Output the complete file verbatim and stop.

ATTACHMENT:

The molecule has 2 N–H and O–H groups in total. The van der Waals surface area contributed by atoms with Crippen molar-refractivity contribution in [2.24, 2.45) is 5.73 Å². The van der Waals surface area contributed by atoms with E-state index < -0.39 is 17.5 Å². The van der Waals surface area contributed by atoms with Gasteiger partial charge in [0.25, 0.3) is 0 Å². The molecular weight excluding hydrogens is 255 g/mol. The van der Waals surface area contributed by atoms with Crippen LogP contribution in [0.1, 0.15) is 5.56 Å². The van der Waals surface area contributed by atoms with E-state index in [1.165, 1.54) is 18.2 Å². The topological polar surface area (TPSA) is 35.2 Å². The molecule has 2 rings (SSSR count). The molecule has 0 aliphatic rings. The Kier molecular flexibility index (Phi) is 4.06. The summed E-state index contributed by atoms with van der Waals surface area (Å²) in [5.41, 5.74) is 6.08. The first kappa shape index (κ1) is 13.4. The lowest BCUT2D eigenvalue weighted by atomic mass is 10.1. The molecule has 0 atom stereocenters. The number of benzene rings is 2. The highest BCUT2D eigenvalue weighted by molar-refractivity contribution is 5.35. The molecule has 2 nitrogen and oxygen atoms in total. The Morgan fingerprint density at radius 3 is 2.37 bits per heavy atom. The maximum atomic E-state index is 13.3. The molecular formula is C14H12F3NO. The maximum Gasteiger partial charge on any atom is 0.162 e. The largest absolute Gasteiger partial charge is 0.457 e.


The molecule has 2 N–H and O–H groups in total. The van der Waals surface area contributed by atoms with Crippen molar-refractivity contribution in [2.24, 2.45) is 5.73 Å². The van der Waals surface area contributed by atoms with E-state index < -0.39 is 17.5 Å². The van der Waals surface area contributed by atoms with Gasteiger partial charge in [0.25, 0.3) is 0 Å². The molecular weight excluding hydrogens is 255 g/mol. The van der Waals surface area contributed by atoms with Crippen LogP contribution in [0.1, 0.15) is 5.56 Å². The van der Waals surface area contributed by atoms with E-state index in [1.165, 1.54) is 18.2 Å². The topological polar surface area (TPSA) is 35.2 Å². The molecule has 2 rings (SSSR count). The molecule has 0 aliphatic rings. The Kier molecular flexibility index (Phi) is 4.06. The summed E-state index contributed by atoms with van der Waals surface area (Å²) in [5.41, 5.74) is 6.08. The first kappa shape index (κ1) is 13.4. The lowest BCUT2D eigenvalue weighted by atomic mass is 10.1. The molecule has 0 atom stereocenters. The number of benzene rings is 2. The highest BCUT2D eigenvalue weighted by molar-refractivity contribution is 5.35. The molecule has 2 nitrogen and oxygen atoms in total. The Morgan fingerprint density at radius 3 is 2.37 bits per heavy atom. The maximum atomic E-state index is 13.3. The molecular formula is C14H12F3NO. The maximum Gasteiger partial charge on any atom is 0.162 e. The largest absolute Gasteiger partial charge is 0.457 e.